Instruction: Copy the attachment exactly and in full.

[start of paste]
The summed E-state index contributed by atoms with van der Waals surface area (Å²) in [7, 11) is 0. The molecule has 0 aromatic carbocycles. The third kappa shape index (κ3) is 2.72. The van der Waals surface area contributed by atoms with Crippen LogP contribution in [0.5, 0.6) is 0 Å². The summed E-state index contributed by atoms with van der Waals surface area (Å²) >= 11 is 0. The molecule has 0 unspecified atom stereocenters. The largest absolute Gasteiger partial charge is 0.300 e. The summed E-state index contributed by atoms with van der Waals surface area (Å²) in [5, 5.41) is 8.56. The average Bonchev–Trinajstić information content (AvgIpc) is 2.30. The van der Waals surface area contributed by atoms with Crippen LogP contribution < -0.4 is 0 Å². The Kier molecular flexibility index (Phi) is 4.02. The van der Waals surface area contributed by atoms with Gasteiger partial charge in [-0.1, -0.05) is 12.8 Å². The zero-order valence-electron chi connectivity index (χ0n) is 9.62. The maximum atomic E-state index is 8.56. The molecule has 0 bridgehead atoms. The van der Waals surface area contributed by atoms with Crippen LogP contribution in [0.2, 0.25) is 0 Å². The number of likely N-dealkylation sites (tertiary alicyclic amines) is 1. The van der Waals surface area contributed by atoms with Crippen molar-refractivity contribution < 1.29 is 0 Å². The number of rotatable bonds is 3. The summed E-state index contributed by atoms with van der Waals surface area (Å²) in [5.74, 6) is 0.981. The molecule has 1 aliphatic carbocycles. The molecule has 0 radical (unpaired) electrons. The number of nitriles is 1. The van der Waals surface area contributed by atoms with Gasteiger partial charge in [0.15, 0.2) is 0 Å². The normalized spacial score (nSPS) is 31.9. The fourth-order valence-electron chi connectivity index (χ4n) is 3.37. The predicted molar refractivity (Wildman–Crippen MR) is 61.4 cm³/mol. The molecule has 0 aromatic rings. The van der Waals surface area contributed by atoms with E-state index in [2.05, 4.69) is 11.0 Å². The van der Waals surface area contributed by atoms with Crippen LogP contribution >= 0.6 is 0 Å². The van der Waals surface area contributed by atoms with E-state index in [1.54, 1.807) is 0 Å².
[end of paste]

The summed E-state index contributed by atoms with van der Waals surface area (Å²) in [7, 11) is 0. The molecule has 0 aromatic carbocycles. The third kappa shape index (κ3) is 2.72. The van der Waals surface area contributed by atoms with Crippen LogP contribution in [0.5, 0.6) is 0 Å². The summed E-state index contributed by atoms with van der Waals surface area (Å²) >= 11 is 0. The molecule has 0 unspecified atom stereocenters. The largest absolute Gasteiger partial charge is 0.300 e. The summed E-state index contributed by atoms with van der Waals surface area (Å²) in [5, 5.41) is 8.56. The average Bonchev–Trinajstić information content (AvgIpc) is 2.30. The van der Waals surface area contributed by atoms with Crippen LogP contribution < -0.4 is 0 Å². The Kier molecular flexibility index (Phi) is 4.02. The van der Waals surface area contributed by atoms with Gasteiger partial charge in [-0.1, -0.05) is 12.8 Å². The zero-order valence-electron chi connectivity index (χ0n) is 9.62. The maximum atomic E-state index is 8.56. The molecule has 0 bridgehead atoms. The van der Waals surface area contributed by atoms with Crippen LogP contribution in [0.2, 0.25) is 0 Å². The number of likely N-dealkylation sites (tertiary alicyclic amines) is 1. The van der Waals surface area contributed by atoms with Crippen molar-refractivity contribution < 1.29 is 0 Å². The number of rotatable bonds is 3. The summed E-state index contributed by atoms with van der Waals surface area (Å²) in [5.74, 6) is 0.981. The molecule has 1 aliphatic carbocycles. The molecule has 0 radical (unpaired) electrons. The number of nitriles is 1. The van der Waals surface area contributed by atoms with Gasteiger partial charge in [0.15, 0.2) is 0 Å². The normalized spacial score (nSPS) is 31.9. The fourth-order valence-electron chi connectivity index (χ4n) is 3.37. The predicted molar refractivity (Wildman–Crippen MR) is 61.4 cm³/mol. The molecule has 0 aromatic rings. The van der Waals surface area contributed by atoms with E-state index in [2.05, 4.69) is 11.0 Å². The van der Waals surface area contributed by atoms with Crippen LogP contribution >= 0.6 is 0 Å². The van der Waals surface area contributed by atoms with E-state index in [1.54, 1.807) is 0 Å².